commutative law is not derivable in group theory?

by Christopher   Last Updated June 13, 2019 12:20 PM

This is the last question of my homework. I solved everything else, but this gives me a hard time. Hope my translation is correct and this is the right place for this kind of question.

Show that the commutative law in group theory is not derivable. A o B = B o A

Answers 1

It's possible that you've been confused by your professor's hint. Remember that Godel's completeness theorem, when phrased as an if-and-only-if, has two parts:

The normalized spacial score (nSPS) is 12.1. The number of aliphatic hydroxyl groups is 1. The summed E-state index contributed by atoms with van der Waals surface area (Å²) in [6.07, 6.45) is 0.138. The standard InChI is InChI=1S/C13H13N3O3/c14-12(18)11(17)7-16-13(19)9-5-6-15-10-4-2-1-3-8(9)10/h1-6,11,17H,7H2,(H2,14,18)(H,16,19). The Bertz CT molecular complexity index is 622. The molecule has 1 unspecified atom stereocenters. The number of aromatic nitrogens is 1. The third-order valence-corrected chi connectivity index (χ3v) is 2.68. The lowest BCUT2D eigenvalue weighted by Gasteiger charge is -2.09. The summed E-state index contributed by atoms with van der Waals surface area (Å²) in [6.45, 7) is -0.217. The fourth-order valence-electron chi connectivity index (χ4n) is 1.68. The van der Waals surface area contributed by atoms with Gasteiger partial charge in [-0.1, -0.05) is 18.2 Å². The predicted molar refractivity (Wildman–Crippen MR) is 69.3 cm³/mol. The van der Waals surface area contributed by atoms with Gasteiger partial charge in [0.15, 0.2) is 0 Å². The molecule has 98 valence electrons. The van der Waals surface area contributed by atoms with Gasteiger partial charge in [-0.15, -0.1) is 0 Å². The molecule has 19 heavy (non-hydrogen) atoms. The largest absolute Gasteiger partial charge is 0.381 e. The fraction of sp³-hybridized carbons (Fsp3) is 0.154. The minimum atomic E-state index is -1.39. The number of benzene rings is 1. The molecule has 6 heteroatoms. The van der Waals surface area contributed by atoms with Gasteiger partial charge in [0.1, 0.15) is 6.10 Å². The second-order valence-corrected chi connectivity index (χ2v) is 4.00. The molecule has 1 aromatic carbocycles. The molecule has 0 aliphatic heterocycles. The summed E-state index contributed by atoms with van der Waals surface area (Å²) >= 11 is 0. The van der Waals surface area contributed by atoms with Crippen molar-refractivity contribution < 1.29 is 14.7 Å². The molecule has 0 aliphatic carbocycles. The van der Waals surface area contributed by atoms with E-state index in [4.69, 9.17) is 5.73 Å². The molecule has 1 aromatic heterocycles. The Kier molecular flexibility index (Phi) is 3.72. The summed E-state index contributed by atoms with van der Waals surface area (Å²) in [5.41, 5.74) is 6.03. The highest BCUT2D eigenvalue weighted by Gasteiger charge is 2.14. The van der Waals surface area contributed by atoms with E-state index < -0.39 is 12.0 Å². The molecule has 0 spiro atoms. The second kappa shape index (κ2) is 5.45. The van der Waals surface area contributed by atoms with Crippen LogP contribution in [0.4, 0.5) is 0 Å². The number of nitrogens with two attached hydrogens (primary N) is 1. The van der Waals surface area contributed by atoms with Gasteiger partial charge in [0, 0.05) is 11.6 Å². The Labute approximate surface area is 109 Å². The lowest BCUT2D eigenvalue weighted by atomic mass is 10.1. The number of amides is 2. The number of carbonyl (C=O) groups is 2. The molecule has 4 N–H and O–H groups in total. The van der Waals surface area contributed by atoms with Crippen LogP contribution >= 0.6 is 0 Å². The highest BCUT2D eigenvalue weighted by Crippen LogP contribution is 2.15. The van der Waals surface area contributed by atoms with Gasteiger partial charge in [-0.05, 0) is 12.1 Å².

• If $T$ is consistent, then $T$ has a model.

  • If $T$ has a model, then $T$ is consistent.

The first of these is completeness, and the second is soundness; since soundness is vastly easier to prove - to the point of bordering on trivial - the whole biconditional is often just called "completeness."

But it's soundness that you want here. Specifically, suppose you want to show that $T\not\vdash\varphi$. This is the same as showing that $T\cup\{\neg\varphi\}$ is consistent, which by soundness will follow from the existence of a model of $T\cup\{\neg\varphi\}$. Which is a long-winded way of saying:

It suffices to show that there is such a thing as a non-abelian group.

Noah Schweber
Noah Schweber
June 13, 2019 12:19 PM

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